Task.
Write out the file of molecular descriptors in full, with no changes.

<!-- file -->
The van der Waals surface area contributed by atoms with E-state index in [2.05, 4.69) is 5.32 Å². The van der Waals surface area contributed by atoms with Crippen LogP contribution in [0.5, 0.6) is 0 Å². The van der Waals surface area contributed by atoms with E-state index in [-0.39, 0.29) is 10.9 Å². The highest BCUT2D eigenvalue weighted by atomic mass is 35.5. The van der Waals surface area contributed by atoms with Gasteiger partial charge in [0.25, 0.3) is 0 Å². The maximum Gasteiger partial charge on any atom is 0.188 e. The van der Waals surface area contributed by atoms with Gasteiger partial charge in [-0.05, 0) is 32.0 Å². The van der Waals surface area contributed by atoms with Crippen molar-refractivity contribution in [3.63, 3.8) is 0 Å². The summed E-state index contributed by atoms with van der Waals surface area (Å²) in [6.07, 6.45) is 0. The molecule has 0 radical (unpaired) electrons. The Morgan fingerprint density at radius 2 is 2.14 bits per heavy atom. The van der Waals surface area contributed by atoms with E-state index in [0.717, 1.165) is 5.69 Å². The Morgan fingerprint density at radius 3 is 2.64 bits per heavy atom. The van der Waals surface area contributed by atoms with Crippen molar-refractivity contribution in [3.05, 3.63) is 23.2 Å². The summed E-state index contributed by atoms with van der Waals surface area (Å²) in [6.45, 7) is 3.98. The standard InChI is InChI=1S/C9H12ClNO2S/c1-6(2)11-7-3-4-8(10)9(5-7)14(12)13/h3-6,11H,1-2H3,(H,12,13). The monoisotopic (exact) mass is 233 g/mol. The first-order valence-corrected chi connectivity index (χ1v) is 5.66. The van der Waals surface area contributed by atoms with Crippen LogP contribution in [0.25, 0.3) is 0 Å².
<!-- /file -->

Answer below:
The van der Waals surface area contributed by atoms with E-state index in [2.05, 4.69) is 5.32 Å². The van der Waals surface area contributed by atoms with Crippen LogP contribution in [0.5, 0.6) is 0 Å². The van der Waals surface area contributed by atoms with E-state index in [-0.39, 0.29) is 10.9 Å². The highest BCUT2D eigenvalue weighted by atomic mass is 35.5. The van der Waals surface area contributed by atoms with Gasteiger partial charge in [0.25, 0.3) is 0 Å². The maximum Gasteiger partial charge on any atom is 0.188 e. The van der Waals surface area contributed by atoms with Gasteiger partial charge in [-0.05, 0) is 32.0 Å². The van der Waals surface area contributed by atoms with Crippen molar-refractivity contribution in [3.63, 3.8) is 0 Å². The summed E-state index contributed by atoms with van der Waals surface area (Å²) in [6.07, 6.45) is 0. The molecule has 0 radical (unpaired) electrons. The Morgan fingerprint density at radius 2 is 2.14 bits per heavy atom. The van der Waals surface area contributed by atoms with E-state index in [0.717, 1.165) is 5.69 Å². The Morgan fingerprint density at radius 3 is 2.64 bits per heavy atom. The van der Waals surface area contributed by atoms with Crippen molar-refractivity contribution in [3.05, 3.63) is 23.2 Å². The summed E-state index contributed by atoms with van der Waals surface area (Å²) in [6.45, 7) is 3.98. The standard InChI is InChI=1S/C9H12ClNO2S/c1-6(2)11-7-3-4-8(10)9(5-7)14(12)13/h3-6,11H,1-2H3,(H,12,13). The monoisotopic (exact) mass is 233 g/mol. The first-order valence-corrected chi connectivity index (χ1v) is 5.66. The van der Waals surface area contributed by atoms with Crippen LogP contribution in [0.25, 0.3) is 0 Å².